I think there was always a false dichotomy between a liberal world order and “muscular forms of patriotism,” and I’m not really sure that we need the latter to explain why people unite to fight an invading neighbor (again). I read Applebaum’s article as making common cause with those who view the war in Ukraine as a focal point for the global struggle with patrimonialism and illiberalism, which they exemplify with the international community’s (especially the EU and the US) newfound resolve to go after the corrupt sources of wealth that sustain Russia’s war machine. One might criticize this view as ideologically opportunistic and exploiting Ukraine’s tragedy for political ends, though at least it acknowledges Ukraine’s agency and prioritizes its survival.

Another way to understand this claim is to interrogate what is meant by a “muscular form of patriotism.” Patriotism can be a tricky concept. It is often viewed as opposed to nationalism, chauvinism, or extremism, but it is also used to mean loyalty and dedication to the state. The line between nationalism and patriotism is particularly slippery, as both are associated with unity in support of the state or homeland.

I tend to agree with Michael Billig’s (1996) treatment of patriotism and nationalism as a function of one’s positionality in viewing our own nationalism as patriotism.

I also draw some inspiration from Sinisa Malesevic’s (2019) argument that globalization and nationalism are not polar opposites, but rather that globalization facilitated and intensified the spread of nationalism in everyday life. When viewed in this light, a “muscular patriotism” is what we would call a form of sovereignty-preserving nationalism that is part and parcel of the liberal world order.

Why would patriotic Russian forces deliberately use Z-symbols? Do you have any reasonable explanations?

There has been a lot of speculation about this. The Z and V signs originated with the military to visibly distinguish Russian armor by its origin, while the marketing campaign surrounding them allegedly was a product of the Ministry of Defense’s PR department. Outside of a military context, the Latin character Z is an easily replicable, empty signifier. It can be filled with any content and inscribed almost anywhere.

To ask why patriotic Russian forces would use it, the simplest answer is to conspicuously display one’s loyalty to the state and to squelch dissent. When Zs dominate public spaces, they convey the impression that they are accepted by the majority of people.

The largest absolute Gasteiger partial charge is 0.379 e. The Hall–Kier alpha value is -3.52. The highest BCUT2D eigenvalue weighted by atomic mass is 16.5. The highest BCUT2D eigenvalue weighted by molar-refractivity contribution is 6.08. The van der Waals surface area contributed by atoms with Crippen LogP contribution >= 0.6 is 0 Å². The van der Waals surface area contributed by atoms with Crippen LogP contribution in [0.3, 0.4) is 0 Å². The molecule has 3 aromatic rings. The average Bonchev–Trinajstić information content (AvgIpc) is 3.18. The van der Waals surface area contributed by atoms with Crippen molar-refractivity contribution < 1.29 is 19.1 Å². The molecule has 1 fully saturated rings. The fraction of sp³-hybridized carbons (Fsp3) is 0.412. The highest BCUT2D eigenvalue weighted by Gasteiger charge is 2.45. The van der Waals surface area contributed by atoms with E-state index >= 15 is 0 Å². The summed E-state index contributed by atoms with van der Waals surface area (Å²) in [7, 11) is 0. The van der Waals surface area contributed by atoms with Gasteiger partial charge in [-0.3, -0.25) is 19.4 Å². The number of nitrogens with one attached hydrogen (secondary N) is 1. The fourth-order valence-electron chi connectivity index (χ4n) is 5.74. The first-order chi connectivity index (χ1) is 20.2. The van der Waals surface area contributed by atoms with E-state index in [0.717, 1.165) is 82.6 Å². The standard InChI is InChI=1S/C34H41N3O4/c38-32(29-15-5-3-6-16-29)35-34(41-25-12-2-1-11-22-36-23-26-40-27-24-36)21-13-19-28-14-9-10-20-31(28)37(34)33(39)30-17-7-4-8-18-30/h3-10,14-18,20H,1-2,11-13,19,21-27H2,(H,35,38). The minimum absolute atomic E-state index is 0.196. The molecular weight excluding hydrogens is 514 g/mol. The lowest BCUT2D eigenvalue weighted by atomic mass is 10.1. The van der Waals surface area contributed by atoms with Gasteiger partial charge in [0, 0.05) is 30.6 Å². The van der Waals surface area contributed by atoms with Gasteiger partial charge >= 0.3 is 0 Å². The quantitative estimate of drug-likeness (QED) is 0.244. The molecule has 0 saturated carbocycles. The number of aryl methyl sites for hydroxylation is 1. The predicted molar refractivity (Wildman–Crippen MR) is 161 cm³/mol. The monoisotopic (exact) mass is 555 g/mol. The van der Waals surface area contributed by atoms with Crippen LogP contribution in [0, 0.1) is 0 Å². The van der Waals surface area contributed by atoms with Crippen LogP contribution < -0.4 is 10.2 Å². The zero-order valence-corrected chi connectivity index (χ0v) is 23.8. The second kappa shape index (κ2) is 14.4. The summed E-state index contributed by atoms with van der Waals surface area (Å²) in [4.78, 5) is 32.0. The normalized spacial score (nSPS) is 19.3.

In my own interviews with Russians about patriotism in 2014-2016, my respondents often claimed that “everyone else” was zombified by patriotic propaganda. This perception that the rest of the population is comprised of “ura-patriots” creates what sociologists refer to as third person effects, with the result that individuals tend to self-censor in social contexts. This contributes to a spiral of silence as an increasing range of dissenting views are excluded from public discourse.

Incidentally, when I conducted focus groups on patriotism in Russia, you could see how certain groups were more inclined to exclude topics from consideration – or what I came to think of as a kind of threshold of patriotic tolerance. This was especially the case among public sector employees, which is in keeping with the comparative research that finds popular support for authoritarianism to be greatest among those who are most dependent upon (and vulnerable to) the state. One might expect this to apply to those who actively serve in the military, as well.

Perhaps most relevant to your question, though, was when my focus group participants were asked to suggest items to include in a museum exhibit about patriotism, for which the responses ran the gamut from pictures of Putin to one’s house slippers. Anything can be invested with patriotic significance, even a Z.

Thank you very-very much.

Thank you very much for the invitation!

The interview was led by Oleg Reut on behalf of the project Transnational death: practices of death and remembrance in the transnational everyday on the Finnish-Russian border

Click here to read earlier posts about this project.

Oleg Reut

  • KTL logo

    Oleg Reut

    Project Researcher

    Karelian Institute

Paul Goode

  • Paul Goode

    McMillan Chair of Russian Studies

    the Institute of European, Russian and Eurasian Studies, Carleton University

    His current research broadly focuses on nationalism and authoritarianism in Russia and the former Soviet states. Professor Goode is Editor-in-Chief of Communist and Post-Communist Studies and Associate Editor of Nationalities Papers. He also serves on the editorial boards for Russian Politics and Social Science Quarterly and the advisory board for Nations and Nationalism.